A good subscriber sent me the following e-mail: “Mr. Kruse, The SNAP program is out of control and wasteful. I will give you a couple of examples why.
“If you talk with any school administrators, over 50 percent of the kids in our rural communities qualify for school lunch discounts. With the prosperity we are seeing in our rural regions, there is absolutely no way that that many people should qualify.
“To qualify, your income only needs to be less than $50,000 per year. This level is way too high in my opinion. When we signed the boys up this fall, the school was telling everyone to apply for the program. We refused, but this type of advertising of a welfare program is wrong, since it saps dollars from people that really need it.
“Another glaring example is the fact that the USDA actually provides funding for advertising the food stamp program, commercials on TV… once again, a horribly broken system, sapping resources from the needy. SNAP is broken and needs to be fixed to preserve it for the future.”
As luck would have it, my daughter, Megan, happens to be in the business, working as a school counselor for the Des Moines public school system. She provided me with a number of resources.
The first was that she makes under $50k, and her daughter is not eligible for SNAP. The 2012 poverty guidelines are $23,050 for a family of four. According to the WSJ income ranking, 29 percent earn less than that.
The Census Bureau said that the way they keep statistics, 15 percent or approximately 46.2 million Americans live in poverty, so 44.7 million people received food stamps in 2011. That means that there are still some Americans living in poverty who don’t take food stamps.
We keep hearing that the food stamp system is out of control. If there were more people on food stamps than living in poverty that might be a true statement, but the data suggests that it is just political rhetoric.
That political rhetoric was used, however, to justify not passing the House farm bill despite that it cut billions from food stamp spending.
My subscriber was focused on the school lunch program. My wife said that she too was asked about our income eligibility for subsidized school meals when she registered our 12-year-old for school this fall. However, it was not phrased as “pushing us,” she felt it was a matter of making sure that everyone who did register, including those who do qualify and need it, were aware of that option.
Megan tells me that they ask everyone whoenrolls as standard operating procedure. Do we want kids hungry at school? Educators want kids to learn and hunger gets between them and that objective.
The school lunch programs make total sense to me. Don’t confuse seeing to the needs of the children with advertising welfare. That may strike high income people as being unnecessary, but putting it nicely, I think they are wrong.
I don’t know if this is the time to bring up Jesus here, but I think that he would sign off on the income guidelines, too. This whole idea that food stamp recipients and school lunch programs are a burden on society dragging the country down as some conservatives are now presenting the situation doesn’t wash with me.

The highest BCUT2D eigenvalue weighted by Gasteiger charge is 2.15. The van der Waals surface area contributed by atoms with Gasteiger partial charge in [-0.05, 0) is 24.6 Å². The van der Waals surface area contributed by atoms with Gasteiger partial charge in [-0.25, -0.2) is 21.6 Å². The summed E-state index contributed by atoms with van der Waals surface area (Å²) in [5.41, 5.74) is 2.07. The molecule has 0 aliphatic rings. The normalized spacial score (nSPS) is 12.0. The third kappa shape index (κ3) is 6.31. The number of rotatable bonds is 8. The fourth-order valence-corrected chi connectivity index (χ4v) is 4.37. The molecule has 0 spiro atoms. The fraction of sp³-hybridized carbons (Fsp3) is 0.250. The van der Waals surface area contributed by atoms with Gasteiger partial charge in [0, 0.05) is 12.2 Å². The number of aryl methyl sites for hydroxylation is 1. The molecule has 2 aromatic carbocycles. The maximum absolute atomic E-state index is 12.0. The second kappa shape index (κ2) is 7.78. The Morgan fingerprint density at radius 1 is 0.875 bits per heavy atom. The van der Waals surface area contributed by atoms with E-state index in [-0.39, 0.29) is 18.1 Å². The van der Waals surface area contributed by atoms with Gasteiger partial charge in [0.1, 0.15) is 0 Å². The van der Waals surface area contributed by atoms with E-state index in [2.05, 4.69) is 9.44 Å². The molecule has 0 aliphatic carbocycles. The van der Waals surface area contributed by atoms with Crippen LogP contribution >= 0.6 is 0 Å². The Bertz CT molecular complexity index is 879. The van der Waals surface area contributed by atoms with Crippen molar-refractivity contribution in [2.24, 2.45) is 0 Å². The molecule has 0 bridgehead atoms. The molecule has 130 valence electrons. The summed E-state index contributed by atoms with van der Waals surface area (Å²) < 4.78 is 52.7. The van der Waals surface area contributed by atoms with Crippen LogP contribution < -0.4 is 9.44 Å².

The reason why food stamp participation surged was not a change in eligibility – it was due to the worst recession since the Great Depression.
“My goodness, what would you expect given the economic conditions?” My daughter said that just in her little portion of the school world, the requests for assistance surged as a result of job losses. Multiply this by the nation’s needs.
My daughter contributed, “Many times, children from low-income families may have not had any meal since the previous day’s school lunch. If the federal government did not step in to feed lower income students lunch, we would inevitably see a decline in student achievement and increase in behavioral incidents across the board nationally.
“I currently work in an inner city school, where we are at 100 percent free and reduced lunch. Every student that walks through the door is eligible for a free breakfast and lunch daily. Without this basic need being met, our students would not be able to come to school ready to learn, and thus not be able to compete academically with the more well-fed and higher-median income families in our district.
“Although this was never anyone’s vision of the role of the education system in its student’s lives, out of shear necessity and evolution, it has had to stepping into the non-traditional role and the parenting realm, with feeding its poorest students and thus teaching more than academics, but basic survival and life skills.”
David Kruse is president of CommStock Investments Inc., author and producer of The CommStock Report, an ag commentary and market analysis available daily by radio and by subscription on DTN/FarmDayta and the Internet.
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